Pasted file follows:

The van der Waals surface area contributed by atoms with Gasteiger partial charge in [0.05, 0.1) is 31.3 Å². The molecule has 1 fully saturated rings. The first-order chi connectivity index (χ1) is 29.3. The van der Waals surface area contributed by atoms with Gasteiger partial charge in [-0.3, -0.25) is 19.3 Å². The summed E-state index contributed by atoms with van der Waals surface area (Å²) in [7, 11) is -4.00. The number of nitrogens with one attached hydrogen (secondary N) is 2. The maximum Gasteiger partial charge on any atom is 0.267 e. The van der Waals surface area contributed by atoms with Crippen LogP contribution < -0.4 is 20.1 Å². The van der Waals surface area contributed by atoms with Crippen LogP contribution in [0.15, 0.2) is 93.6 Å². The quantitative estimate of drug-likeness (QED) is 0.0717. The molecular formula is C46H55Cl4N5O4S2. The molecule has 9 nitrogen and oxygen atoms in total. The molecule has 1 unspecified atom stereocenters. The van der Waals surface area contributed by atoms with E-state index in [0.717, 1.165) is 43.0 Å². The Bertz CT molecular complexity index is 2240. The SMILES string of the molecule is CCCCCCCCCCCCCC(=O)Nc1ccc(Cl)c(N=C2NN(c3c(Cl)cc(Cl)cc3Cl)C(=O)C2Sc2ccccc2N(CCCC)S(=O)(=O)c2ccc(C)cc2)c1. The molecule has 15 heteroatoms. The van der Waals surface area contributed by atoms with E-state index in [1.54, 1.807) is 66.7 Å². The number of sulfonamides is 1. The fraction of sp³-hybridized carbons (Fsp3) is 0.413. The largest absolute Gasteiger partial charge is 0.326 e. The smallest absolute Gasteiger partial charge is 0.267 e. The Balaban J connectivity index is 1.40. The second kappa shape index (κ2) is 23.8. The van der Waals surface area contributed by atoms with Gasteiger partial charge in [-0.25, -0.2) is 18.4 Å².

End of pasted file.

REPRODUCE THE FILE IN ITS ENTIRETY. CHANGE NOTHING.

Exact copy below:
The van der Waals surface area contributed by atoms with Gasteiger partial charge in [0.05, 0.1) is 31.3 Å². The molecule has 1 fully saturated rings. The first-order chi connectivity index (χ1) is 29.3. The van der Waals surface area contributed by atoms with Gasteiger partial charge in [-0.3, -0.25) is 19.3 Å². The summed E-state index contributed by atoms with van der Waals surface area (Å²) in [7, 11) is -4.00. The number of nitrogens with one attached hydrogen (secondary N) is 2. The maximum Gasteiger partial charge on any atom is 0.267 e. The van der Waals surface area contributed by atoms with Crippen LogP contribution < -0.4 is 20.1 Å². The van der Waals surface area contributed by atoms with Crippen LogP contribution in [0.15, 0.2) is 93.6 Å². The quantitative estimate of drug-likeness (QED) is 0.0717. The molecular formula is C46H55Cl4N5O4S2. The molecule has 9 nitrogen and oxygen atoms in total. The molecule has 1 unspecified atom stereocenters. The van der Waals surface area contributed by atoms with E-state index in [0.717, 1.165) is 43.0 Å². The Bertz CT molecular complexity index is 2240. The SMILES string of the molecule is CCCCCCCCCCCCCC(=O)Nc1ccc(Cl)c(N=C2NN(c3c(Cl)cc(Cl)cc3Cl)C(=O)C2Sc2ccccc2N(CCCC)S(=O)(=O)c2ccc(C)cc2)c1. The molecule has 15 heteroatoms. The van der Waals surface area contributed by atoms with E-state index in [1.54, 1.807) is 66.7 Å². The number of sulfonamides is 1. The fraction of sp³-hybridized carbons (Fsp3) is 0.413. The largest absolute Gasteiger partial charge is 0.326 e. The smallest absolute Gasteiger partial charge is 0.267 e. The Balaban J connectivity index is 1.40. The second kappa shape index (κ2) is 23.8. The van der Waals surface area contributed by atoms with Gasteiger partial charge in [-0.25, -0.2) is 18.4 Å².